Adoption China 2006 Daji Yanmei

Day 2: Back in Beijing

Beijing, Sunny – Max: 22; Min: 3; Avg: 12,2

We arrived in sunny but cold Beijing and passed through passport control relatively quickly and collected our baggage. Thirty minutes after we’d landed, we were in a taxi and on our way to the hotel. The first thing you notice when arriving in Beijing is that there are people and cars everywhere. The traffic seemed even worse than on previous visits and as we neared the centre of town it all ground to a halt, and the rest of the trip to our hotel was at snail pace finally arriving at around 8:15am. As a sign of things to come, the taxi driver showed great interest in Daji and Yanmei, not least that we had two children (we tried to explain that we actually had three, but I think it was beyond his comprehension – or most likely our ability to explain).

It was too early to check in, but we could leave our luggage and come back in a couple of hours. We went for a walk in the Hutong, buying date buns for breakfast from a “hole-in-the wall” which was actually a bakery and which had a long queue of Chinese outside. We made our way towards the centre of town, Wangfujing, the main shopping street (at least for tourists and wealthy Chinese) was just a 10-minute walk away. We strolled in the sun, watching Wangfujing come to life, visited the New China Children’s Toy World, to take Yanmei and Daji’s mind off how tired they were, took coffee and noted the difference between the tourist and the local Beijing – the buns had cost 2 yuan in total, whilst 2 coffees, an apple juice and two small cakes put us back 58 yuan!

On Wangfujing there are bronze statues depicting different trades – a rickshaw, barber, children with shoes and a adults playing instruments. On both our previous visits to China we have taken pictures of Yanmei on the rickshaw, on both occasions she was very unhappy – this time we finally managed to get a good picture of a smiling Yanmei.

We reserved the first three nights at the Hao Yuan Hotel on the outskirts of Shijia Hutong. The hotel or guesthouse was built in the late period of the Qing Dynasty and is a typical Beijing courtyard house, with inner and outer courtyards and the rooms are spacious with traditional decor. Our room had a four poster bed and was in every way imaginable different than the standard western hotels that are popping up everywhere in Beijing as it prepares for the Olympic games (Beijing will supposedly build 110 hotels up to the games!). We strolled back to the hotel and our room was ready. The room was large (and cold), but we all slept immediately, waking mid-afternoon. Steven decided to shower, the water was only luke warm, so the others washed in hot water from the kettle.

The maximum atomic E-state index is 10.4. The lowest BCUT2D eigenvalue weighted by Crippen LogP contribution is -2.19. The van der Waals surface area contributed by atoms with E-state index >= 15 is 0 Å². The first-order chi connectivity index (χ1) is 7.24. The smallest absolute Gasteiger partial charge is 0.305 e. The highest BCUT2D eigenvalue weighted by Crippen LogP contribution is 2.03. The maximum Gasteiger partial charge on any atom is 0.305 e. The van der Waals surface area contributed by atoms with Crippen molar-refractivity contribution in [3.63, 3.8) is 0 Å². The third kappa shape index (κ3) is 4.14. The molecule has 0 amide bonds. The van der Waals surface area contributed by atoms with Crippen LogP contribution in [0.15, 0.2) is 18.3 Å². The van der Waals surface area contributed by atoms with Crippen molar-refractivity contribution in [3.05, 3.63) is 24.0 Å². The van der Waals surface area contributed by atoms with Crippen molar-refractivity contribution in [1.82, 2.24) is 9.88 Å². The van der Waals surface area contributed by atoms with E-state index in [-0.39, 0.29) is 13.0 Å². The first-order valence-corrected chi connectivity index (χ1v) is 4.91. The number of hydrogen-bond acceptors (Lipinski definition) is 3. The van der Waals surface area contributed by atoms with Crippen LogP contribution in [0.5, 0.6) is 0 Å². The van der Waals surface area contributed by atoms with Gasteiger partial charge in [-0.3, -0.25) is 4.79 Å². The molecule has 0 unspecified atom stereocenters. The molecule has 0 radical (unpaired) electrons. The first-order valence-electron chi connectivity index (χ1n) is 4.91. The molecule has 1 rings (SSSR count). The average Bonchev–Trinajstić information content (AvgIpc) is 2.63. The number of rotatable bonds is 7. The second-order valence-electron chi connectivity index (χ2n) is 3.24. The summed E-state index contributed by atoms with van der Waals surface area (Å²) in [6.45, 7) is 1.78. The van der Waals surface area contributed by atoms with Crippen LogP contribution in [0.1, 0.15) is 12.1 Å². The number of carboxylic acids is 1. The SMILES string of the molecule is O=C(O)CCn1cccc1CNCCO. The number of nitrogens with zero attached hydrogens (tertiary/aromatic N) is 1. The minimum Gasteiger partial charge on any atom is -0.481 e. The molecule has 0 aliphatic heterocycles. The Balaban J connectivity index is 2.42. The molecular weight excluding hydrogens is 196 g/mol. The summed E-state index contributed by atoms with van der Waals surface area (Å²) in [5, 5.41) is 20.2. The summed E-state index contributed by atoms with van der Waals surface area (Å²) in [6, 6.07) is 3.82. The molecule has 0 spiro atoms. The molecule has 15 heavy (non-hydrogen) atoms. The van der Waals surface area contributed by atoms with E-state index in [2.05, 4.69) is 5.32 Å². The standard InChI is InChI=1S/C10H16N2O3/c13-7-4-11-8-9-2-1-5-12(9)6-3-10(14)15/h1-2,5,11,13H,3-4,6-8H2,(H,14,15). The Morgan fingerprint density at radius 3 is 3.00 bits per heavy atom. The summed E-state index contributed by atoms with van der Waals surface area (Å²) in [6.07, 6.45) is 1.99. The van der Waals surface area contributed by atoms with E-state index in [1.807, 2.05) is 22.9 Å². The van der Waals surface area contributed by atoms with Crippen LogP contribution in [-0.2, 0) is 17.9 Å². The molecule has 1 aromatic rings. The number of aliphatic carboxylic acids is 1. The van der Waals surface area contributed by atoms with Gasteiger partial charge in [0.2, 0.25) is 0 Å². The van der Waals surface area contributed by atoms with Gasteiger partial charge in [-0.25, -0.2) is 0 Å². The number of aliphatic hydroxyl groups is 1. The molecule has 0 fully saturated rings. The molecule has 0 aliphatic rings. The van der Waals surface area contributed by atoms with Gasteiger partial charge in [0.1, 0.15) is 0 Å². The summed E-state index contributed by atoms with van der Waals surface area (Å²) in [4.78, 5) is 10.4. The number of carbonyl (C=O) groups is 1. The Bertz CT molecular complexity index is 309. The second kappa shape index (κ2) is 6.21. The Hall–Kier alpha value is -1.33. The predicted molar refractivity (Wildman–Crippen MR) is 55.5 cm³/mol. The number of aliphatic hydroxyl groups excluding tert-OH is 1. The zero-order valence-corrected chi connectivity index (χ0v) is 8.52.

The weather was beautiful and we decided to walk towards Tiananmen Square, the worlds largest square and not least what must be the most photographed spot in the world, the world famous picture of Mao hanging on the Gate of Heavenly Peace. We walked past a massive glass fronted building – we have no idea what it is, but don’t remember it being there 4 years ago.


Hungry, we found yet another “hole in the wall” with a long queue and decided to stand in line. We ended up with 4 small “pizza” with meat and a strong dressing – the children loved them, and at 4 RMB each are real value for money. You get them in a paper bag so you can eat them whilst you walk along.

We walked to Tiananmen Square, took the obligatory picture with Mao (not the last time during the holiday) and walked across the square towards the mausoleum, which was closed, watched the kites and the red flags blowing in the wind (each time we went past the square, the flags were blowing in the wind, no matter the weather!). We captured a cyclist passing the square – now it almost solely cars that pass the square, six years ago, it was mostly bicycles.

We took a rest enjoying the spring weather, and took a look at Monument of the People’s Hero’s, an obelisk in the centre of the square. Walking across the square we meet a Danish-Chinese family, two sisters and children were visiting their brother who still lived in Beijing.

Another monument celebrating the revolution on Tiananmen Square.

We slowly started the walk back to the hotel, enjoying the beautiful weather and watching life go on around us. We weren’t feeling particularly adventurous so we visited the food court on the ground floor of the Oriental Plaza Shopping Mall and ate Korean noodle soup. We were tired – not least Daji.

We made our way back to the hotel, it was dark now and getting cold. We all went straight to bed and slept – waking next morning, fully adapted to Chinese time.

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